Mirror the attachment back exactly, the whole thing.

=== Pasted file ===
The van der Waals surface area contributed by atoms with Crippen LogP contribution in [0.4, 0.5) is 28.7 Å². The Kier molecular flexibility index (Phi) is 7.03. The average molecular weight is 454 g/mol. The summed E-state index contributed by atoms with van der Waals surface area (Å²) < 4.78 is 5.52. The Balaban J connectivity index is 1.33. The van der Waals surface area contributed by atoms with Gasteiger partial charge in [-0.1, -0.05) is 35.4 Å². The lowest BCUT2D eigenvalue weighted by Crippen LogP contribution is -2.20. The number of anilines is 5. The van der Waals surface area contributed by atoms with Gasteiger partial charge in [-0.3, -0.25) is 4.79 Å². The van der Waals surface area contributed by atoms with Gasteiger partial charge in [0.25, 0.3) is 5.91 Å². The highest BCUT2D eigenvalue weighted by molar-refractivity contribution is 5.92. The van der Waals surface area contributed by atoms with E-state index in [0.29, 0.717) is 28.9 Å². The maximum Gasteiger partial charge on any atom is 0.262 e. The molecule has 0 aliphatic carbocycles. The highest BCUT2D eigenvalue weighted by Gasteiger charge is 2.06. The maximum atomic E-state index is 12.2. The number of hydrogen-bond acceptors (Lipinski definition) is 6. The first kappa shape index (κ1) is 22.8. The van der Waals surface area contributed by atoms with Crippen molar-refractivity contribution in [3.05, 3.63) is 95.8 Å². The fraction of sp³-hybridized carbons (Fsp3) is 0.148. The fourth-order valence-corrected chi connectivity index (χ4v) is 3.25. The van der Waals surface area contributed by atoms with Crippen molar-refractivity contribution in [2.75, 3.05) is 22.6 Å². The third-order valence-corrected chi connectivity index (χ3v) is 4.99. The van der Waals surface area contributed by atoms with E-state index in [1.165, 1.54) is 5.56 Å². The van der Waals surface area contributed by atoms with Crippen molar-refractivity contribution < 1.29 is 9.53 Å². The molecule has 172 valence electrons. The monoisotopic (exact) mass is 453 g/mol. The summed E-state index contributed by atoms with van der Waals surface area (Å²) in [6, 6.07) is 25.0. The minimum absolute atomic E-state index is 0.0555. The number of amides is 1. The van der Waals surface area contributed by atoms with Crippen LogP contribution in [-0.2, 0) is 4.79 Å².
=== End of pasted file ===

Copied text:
The van der Waals surface area contributed by atoms with Crippen LogP contribution in [0.4, 0.5) is 28.7 Å². The Kier molecular flexibility index (Phi) is 7.03. The average molecular weight is 454 g/mol. The summed E-state index contributed by atoms with van der Waals surface area (Å²) < 4.78 is 5.52. The Balaban J connectivity index is 1.33. The van der Waals surface area contributed by atoms with Gasteiger partial charge in [-0.1, -0.05) is 35.4 Å². The lowest BCUT2D eigenvalue weighted by Crippen LogP contribution is -2.20. The number of anilines is 5. The van der Waals surface area contributed by atoms with Gasteiger partial charge in [-0.3, -0.25) is 4.79 Å². The van der Waals surface area contributed by atoms with Gasteiger partial charge in [0.25, 0.3) is 5.91 Å². The highest BCUT2D eigenvalue weighted by molar-refractivity contribution is 5.92. The van der Waals surface area contributed by atoms with E-state index in [0.29, 0.717) is 28.9 Å². The maximum Gasteiger partial charge on any atom is 0.262 e. The molecule has 0 aliphatic carbocycles. The highest BCUT2D eigenvalue weighted by Gasteiger charge is 2.06. The maximum atomic E-state index is 12.2. The number of hydrogen-bond acceptors (Lipinski definition) is 6. The first kappa shape index (κ1) is 22.8. The van der Waals surface area contributed by atoms with Crippen molar-refractivity contribution in [3.05, 3.63) is 95.8 Å². The fraction of sp³-hybridized carbons (Fsp3) is 0.148. The fourth-order valence-corrected chi connectivity index (χ4v) is 3.25. The van der Waals surface area contributed by atoms with Crippen molar-refractivity contribution in [2.75, 3.05) is 22.6 Å². The third-order valence-corrected chi connectivity index (χ3v) is 4.99. The van der Waals surface area contributed by atoms with E-state index in [1.165, 1.54) is 5.56 Å². The van der Waals surface area contributed by atoms with Crippen molar-refractivity contribution < 1.29 is 9.53 Å². The molecule has 172 valence electrons. The monoisotopic (exact) mass is 453 g/mol. The summed E-state index contributed by atoms with van der Waals surface area (Å²) in [6, 6.07) is 25.0. The minimum absolute atomic E-state index is 0.0555. The number of amides is 1. The van der Waals surface area contributed by atoms with Crippen LogP contribution in [-0.2, 0) is 4.79 Å².